The other case is the case of “the future.” Right now most of the benefits of dual- and multi-core processors can not be seen. The same goes for the ability of modern processors to process in 64-bit chunks. And for virtualization. There are notable exceptions, but for the most part there are no end-user/consumer applications that take advantage of multiple processors or 64-bit. This is the application support. FOR HARDWARE TO BE USEFUL, THERE MUST BE AN APPLICATION BASE TO TAKE ADVANTAGE OF IT! Currently, that application base does not exist. But it will come; there’ll be pressure from many directions on the developers to start multithreading their applications. So, if you're upgrading and you don't plan to upgrade for a while, splurge for a dual-core. The software will catch up with your computer.

A Case for Dual-Core: Alan Wake

Let’s look at a good example. Remedy, the studio that developed the Max Payne franchise, is set to release a new game in the not-so-distant future. It’s called Alan Wake. At IDF Intel used Alan Wake as an example of a game that took advantage of its new quad-core Intel Quad processor. According to Remedy, the damn thing won’t even run without a dual-core processor. Now, I don’t think that’s how it will end up, but I think it’s reasonable to assume that unless you have a dual-core, you won’t be able to have all the eye-candy and advanced physics turned on.

There’s a reason Alan Wake takes advantage of more than one processor core: They designed from the very beginning to do so. One core was used for the graphics thread – preparing graphical information for processing by the GPU – another was used for game logic – AI and whatnot – a third for physics, and the last for anything else the computer needed to do. This is both a case and a caveat. The case is that Alan Wake is an example of a mainstream program that will take advantage of being able to run multiple threads simultaneously. The caveat is that they had to start working on it as a multi-threaded application, and that of those threads the most taxing one still only runs on one core. This means that most games that are coming out in the next 12-18 months probably won’t be all that well multithreaded. Some might be able to do what Alan Wake does, but even that is crude at this point. Of all those tasks, the really important one is the graphics information; the entire game waits on it to move forward. That’s still assigned to one core. That’s a problem, and it’s not going to be fixed this year, or next year. Probably not even in 2008.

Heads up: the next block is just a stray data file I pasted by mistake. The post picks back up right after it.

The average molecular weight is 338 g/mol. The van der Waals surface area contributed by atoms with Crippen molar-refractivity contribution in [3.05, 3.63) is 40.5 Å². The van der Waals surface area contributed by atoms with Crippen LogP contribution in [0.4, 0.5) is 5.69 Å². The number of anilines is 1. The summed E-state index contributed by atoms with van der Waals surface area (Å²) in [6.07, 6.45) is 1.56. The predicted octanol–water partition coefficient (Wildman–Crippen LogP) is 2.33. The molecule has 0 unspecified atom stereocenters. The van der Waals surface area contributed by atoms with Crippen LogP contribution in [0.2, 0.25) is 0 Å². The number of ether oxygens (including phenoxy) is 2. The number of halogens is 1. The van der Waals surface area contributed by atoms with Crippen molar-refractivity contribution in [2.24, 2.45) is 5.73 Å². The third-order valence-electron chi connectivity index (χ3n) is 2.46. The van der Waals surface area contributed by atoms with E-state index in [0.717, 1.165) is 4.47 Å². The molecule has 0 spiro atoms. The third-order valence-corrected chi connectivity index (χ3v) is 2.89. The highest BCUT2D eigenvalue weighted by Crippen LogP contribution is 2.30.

Quad-Core Processors (and why you’re an idiot if you buy one)

So you need that extra power, eh? Those extra cores? That extra FPU power? My roommate just got a system with two dual-core processors in it. What’s it doing right now with all that power? It’s running Seti@home. Four times. It’s really doing a great job processing those work units. What else does it do? Not a whole lot. You do not need a dual-core processor to run games, read email, chat with your friends, or write papers. So don’t buy one. Period. Wait for two years, and then buy one. Then they might be useful, you know, when the software catches up with the hardware. We still don’t even have programs that really take advantage of SSE3 optimizations, and that was released with the Pentium 4 more than two years ago.

What’s the moral of the story? If you must be on the cutting edge, get a dual core. You might even get a chance to take advantage of it. If you’re happy with what you’ve got, sit tight and watch the goofy masses spend their thousands on power that they couldn’t use if they tried.